For the last decade, the OECD Development Centre’s Social Institutions and Gender Index (SIGI) has supported countries in understanding the often invisible barriers to women and girls’ empowerment by measuring the levels of discrimination in social institutions. While the gender equality discourse has predominantly focused on discrimination against women and girls, it is increasingly clear that men and boys need to be engaged in achieving gender equality. The issue thus becomes: how can men and boys be included in advancing important goals such as promoting women’s participation in the labour market, equally redistributing domestic and care work among household members, ensuring women’s political representation and eradicating violence against women? This in turn requires challenging unequal gender power dynamics which are built on codified relations between men and women and on what it means to “be a ‘real’ man’’. In other words, we need to reassess and rethink the ways in which masculinities can be supportive of greater equality, in the context of the Agenda 2030 on sustainable development

When the OECD Development Centre convened a group of experts in February 2020 to discuss the inclusion of masculinities in the Social Institutions and Gender Index (SIGI) framework, it became clear that a major barrier to a more systemic understanding of, and solutions to, restrictive masculinities, was a lack of available and comparable data. This publication responds to the urgent need to fill this gap. First, it identifies ten norms of restrictive masculinities that need to urgently be addressed. Second, it proposes a series of indicators designed to measure these norms using a “SIGI lens” by analysing legal frameworks, attitudes and associated practices.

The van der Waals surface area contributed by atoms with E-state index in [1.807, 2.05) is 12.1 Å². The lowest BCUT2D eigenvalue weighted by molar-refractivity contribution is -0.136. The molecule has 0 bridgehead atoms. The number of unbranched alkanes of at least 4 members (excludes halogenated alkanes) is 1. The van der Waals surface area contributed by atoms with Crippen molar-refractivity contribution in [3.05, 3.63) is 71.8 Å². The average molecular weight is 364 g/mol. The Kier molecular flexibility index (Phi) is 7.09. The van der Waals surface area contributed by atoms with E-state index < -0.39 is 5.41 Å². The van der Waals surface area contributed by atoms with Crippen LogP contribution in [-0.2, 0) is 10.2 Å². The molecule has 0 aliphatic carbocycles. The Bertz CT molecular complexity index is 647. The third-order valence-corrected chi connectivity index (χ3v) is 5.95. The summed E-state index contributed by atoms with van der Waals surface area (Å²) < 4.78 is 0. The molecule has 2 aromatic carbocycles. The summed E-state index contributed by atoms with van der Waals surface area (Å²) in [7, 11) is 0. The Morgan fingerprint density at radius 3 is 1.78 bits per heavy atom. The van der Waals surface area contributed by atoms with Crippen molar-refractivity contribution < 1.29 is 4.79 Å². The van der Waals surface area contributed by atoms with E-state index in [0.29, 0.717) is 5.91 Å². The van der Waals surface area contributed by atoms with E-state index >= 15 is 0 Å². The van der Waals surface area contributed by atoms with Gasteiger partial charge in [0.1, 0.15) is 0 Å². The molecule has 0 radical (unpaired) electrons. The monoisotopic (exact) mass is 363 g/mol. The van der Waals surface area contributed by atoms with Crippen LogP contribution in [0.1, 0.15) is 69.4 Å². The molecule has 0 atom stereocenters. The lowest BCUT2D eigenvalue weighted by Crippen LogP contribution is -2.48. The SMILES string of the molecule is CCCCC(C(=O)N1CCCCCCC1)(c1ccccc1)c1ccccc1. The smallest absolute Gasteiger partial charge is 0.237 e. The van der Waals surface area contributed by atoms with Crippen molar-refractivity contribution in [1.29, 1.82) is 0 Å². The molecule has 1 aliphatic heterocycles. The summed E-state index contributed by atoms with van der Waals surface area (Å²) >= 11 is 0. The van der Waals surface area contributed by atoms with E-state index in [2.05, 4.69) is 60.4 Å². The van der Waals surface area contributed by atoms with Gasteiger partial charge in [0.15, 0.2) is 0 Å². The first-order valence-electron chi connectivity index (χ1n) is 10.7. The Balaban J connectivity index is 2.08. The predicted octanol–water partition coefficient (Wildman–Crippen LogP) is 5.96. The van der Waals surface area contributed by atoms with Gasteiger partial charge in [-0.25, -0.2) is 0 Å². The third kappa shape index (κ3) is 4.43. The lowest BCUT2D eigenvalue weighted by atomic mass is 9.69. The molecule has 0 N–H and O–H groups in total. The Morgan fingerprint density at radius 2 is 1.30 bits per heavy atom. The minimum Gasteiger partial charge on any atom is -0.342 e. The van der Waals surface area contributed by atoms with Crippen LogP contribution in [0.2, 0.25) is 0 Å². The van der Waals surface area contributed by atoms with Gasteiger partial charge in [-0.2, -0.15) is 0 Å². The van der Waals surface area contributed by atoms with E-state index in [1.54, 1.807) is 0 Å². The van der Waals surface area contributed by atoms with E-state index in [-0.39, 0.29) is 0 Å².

By measuring change over time, these indicators can provide evidence on the effectiveness of policies and programmes aimed at transforming restrictive masculinities into gender-equitable ones. Moreover, this analysis can reshape the gender equality discourse which is often viewed as a zero-sum effort, where women benefit at the expense of men. Taking a serious look at masculinities reveals that the same masculine norms harming women and girls and their empowerment, are also detrimental to the well-being of men and boys, as well as the inclusion of LGBTI people. In short, systematically analysing masculinities can accelerate gender research and demonstrate that achieving gender equality benefits all people.

Mario Pezzini

Director, OECD Development Centre

Special Advisor to the OECD Secretary-General on Development

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